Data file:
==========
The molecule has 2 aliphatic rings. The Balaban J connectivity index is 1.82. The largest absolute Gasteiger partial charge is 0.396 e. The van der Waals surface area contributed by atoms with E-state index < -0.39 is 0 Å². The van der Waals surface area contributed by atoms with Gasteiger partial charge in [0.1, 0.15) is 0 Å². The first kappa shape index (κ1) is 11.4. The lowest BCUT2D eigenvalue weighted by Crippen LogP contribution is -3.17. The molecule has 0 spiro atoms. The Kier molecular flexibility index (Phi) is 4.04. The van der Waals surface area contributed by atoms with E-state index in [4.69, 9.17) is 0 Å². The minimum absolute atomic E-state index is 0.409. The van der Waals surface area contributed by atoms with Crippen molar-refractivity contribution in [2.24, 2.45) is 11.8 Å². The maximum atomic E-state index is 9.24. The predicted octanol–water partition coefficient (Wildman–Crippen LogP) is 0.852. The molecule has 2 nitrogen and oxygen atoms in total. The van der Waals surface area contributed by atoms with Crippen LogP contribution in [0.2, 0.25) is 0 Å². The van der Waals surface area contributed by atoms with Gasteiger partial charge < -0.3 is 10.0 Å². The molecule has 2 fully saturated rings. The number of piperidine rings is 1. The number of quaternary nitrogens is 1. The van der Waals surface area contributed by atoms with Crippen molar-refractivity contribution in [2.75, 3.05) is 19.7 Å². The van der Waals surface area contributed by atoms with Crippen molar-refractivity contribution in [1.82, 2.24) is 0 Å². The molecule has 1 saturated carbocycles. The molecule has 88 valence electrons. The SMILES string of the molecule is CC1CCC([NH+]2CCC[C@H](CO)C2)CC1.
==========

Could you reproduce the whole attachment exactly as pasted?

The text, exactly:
The molecule has 2 aliphatic rings. The Balaban J connectivity index is 1.82. The largest absolute Gasteiger partial charge is 0.396 e. The van der Waals surface area contributed by atoms with E-state index < -0.39 is 0 Å². The van der Waals surface area contributed by atoms with Gasteiger partial charge in [0.1, 0.15) is 0 Å². The first kappa shape index (κ1) is 11.4. The lowest BCUT2D eigenvalue weighted by Crippen LogP contribution is -3.17. The molecule has 0 spiro atoms. The Kier molecular flexibility index (Phi) is 4.04. The van der Waals surface area contributed by atoms with E-state index in [4.69, 9.17) is 0 Å². The minimum absolute atomic E-state index is 0.409. The van der Waals surface area contributed by atoms with Crippen molar-refractivity contribution in [2.24, 2.45) is 11.8 Å². The maximum atomic E-state index is 9.24. The predicted octanol–water partition coefficient (Wildman–Crippen LogP) is 0.852. The molecule has 2 nitrogen and oxygen atoms in total. The van der Waals surface area contributed by atoms with Crippen LogP contribution in [0.2, 0.25) is 0 Å². The van der Waals surface area contributed by atoms with Gasteiger partial charge < -0.3 is 10.0 Å². The molecule has 2 fully saturated rings. The number of piperidine rings is 1. The number of quaternary nitrogens is 1. The van der Waals surface area contributed by atoms with Crippen molar-refractivity contribution in [2.75, 3.05) is 19.7 Å². The van der Waals surface area contributed by atoms with Crippen molar-refractivity contribution in [1.82, 2.24) is 0 Å². The molecule has 1 saturated carbocycles. The molecule has 88 valence electrons. The SMILES string of the molecule is CC1CCC([NH+]2CCC[C@H](CO)C2)CC1.